How can we improve the quality and availability of drinking water in developing countries?
This question was asked by a team of researchers in an article that received the prestigious Richard Macrory Prize.
‘Small Independent Water Providers: Their Position in the Regulatory Framework for the Supply of Water in Kenya and Ethiopia’ was written by scientists from Surrey’s Centre for Environmental Strategy, Robens Centre for Public and Environmental Health, School of Law and the Victoria Institute for Research into Environment and Development in Kenya – including Dr Mulugeta Ayalew, Dr Jonathan Chenoweth, Professor Rosalind Malcolm, Professor Yacob Mulugetta, Dr Lorna Grace Okotto and Dr Stephen Pedley.
The paper, published within the Journal of Environmental Law, stems from Surrey’s wider collaborative project, ‘The establishment of legal frameworks for independent water providers in Kenya and Ethiopia’, funded by the Leverhulme Trust.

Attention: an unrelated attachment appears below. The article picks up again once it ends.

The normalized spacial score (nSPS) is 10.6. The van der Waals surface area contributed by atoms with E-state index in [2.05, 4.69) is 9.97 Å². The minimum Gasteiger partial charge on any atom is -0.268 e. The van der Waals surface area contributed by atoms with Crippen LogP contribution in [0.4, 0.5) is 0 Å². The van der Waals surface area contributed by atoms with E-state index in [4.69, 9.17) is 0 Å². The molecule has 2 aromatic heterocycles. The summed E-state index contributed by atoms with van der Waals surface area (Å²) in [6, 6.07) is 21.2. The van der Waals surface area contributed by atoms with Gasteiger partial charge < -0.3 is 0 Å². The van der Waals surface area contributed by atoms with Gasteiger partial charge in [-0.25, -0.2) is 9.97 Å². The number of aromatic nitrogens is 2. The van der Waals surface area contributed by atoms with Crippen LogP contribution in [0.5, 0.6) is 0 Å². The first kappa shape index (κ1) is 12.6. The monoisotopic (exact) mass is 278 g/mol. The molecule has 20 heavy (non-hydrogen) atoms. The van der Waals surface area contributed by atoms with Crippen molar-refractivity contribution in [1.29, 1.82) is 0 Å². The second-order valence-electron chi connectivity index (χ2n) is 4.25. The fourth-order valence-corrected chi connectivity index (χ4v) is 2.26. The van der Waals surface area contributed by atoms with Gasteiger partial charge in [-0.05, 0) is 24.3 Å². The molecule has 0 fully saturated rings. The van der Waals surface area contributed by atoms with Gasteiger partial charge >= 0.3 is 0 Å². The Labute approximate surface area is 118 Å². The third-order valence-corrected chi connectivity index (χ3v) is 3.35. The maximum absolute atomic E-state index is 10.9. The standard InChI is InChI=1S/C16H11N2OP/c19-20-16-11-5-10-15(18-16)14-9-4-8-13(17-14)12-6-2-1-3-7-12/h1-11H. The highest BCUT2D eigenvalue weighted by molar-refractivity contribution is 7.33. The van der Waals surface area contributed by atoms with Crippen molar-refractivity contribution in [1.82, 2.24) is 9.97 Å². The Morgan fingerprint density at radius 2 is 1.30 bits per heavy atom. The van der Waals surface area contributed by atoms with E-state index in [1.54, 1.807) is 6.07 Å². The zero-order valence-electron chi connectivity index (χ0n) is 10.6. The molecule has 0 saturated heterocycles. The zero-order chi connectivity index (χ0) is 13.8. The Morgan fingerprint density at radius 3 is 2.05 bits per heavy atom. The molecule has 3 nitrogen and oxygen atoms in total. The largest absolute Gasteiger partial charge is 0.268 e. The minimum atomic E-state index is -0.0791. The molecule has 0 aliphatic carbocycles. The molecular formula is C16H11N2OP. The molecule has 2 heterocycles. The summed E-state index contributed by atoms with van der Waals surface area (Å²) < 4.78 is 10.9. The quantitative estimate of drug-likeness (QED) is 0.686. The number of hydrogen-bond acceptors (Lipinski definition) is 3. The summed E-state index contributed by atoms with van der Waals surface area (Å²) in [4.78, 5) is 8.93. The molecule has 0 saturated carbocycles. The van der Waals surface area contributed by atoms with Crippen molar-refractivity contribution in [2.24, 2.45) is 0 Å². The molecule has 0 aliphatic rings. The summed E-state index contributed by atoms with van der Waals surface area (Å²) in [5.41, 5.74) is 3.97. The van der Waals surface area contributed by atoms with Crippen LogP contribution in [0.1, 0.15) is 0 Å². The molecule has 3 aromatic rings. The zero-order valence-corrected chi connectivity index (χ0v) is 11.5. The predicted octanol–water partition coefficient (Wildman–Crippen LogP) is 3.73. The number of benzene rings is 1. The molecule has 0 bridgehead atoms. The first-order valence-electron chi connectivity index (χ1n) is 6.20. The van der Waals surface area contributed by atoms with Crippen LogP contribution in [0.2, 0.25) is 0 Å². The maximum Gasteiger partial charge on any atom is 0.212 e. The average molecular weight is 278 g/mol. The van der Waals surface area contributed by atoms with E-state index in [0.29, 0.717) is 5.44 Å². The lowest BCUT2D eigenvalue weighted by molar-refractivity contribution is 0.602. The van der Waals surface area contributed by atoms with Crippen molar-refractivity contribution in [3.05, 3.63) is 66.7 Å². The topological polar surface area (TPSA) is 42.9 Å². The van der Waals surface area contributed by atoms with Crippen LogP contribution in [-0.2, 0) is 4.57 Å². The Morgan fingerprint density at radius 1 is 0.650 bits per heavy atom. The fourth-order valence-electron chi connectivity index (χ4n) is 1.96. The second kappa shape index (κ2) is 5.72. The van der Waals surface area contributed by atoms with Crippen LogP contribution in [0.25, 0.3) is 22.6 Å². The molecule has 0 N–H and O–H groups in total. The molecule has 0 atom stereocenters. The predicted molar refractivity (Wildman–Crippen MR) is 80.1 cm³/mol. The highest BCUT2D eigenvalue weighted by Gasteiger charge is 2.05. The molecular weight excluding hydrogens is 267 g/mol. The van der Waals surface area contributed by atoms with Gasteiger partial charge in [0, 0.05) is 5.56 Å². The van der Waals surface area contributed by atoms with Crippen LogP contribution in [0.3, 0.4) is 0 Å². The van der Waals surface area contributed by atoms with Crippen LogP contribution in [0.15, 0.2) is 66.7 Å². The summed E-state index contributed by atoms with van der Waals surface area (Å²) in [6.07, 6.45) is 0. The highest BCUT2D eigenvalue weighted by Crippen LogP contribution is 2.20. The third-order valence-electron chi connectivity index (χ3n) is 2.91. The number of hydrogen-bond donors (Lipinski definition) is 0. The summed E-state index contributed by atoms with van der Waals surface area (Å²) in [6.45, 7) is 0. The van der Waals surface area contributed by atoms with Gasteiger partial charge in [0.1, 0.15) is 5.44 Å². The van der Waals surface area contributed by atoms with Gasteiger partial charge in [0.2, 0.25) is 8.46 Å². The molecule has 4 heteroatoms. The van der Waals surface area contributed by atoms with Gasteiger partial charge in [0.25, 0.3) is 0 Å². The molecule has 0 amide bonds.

Principal Investigator Dr Jonathan Chenoweth said, “The Richard Macrory Prize is awarded each year to the most thought-provoking and innovative article so this achievement means a lot to us as it shows we are doing innovative research with real impact. This paper was the result of close collaboration between water quality scientists, environmental lawyers and development experts, and really shows the value of the trans-disciplinary research needed to solve water supply problems for the urban poor.”
Professor Rosalind Malcolm said, “One of the authors, Mulugeta Ayalew, is teaching at Haramaya University in Ethiopia. This is a University where Mulugeta will be delivering a two week course shortly and we have identified it as a worthy recipient of the £250 book prize we received.”
Read the full article here: http://jel.oxfordjournals.org/content/26/1/105.full.pdf+html
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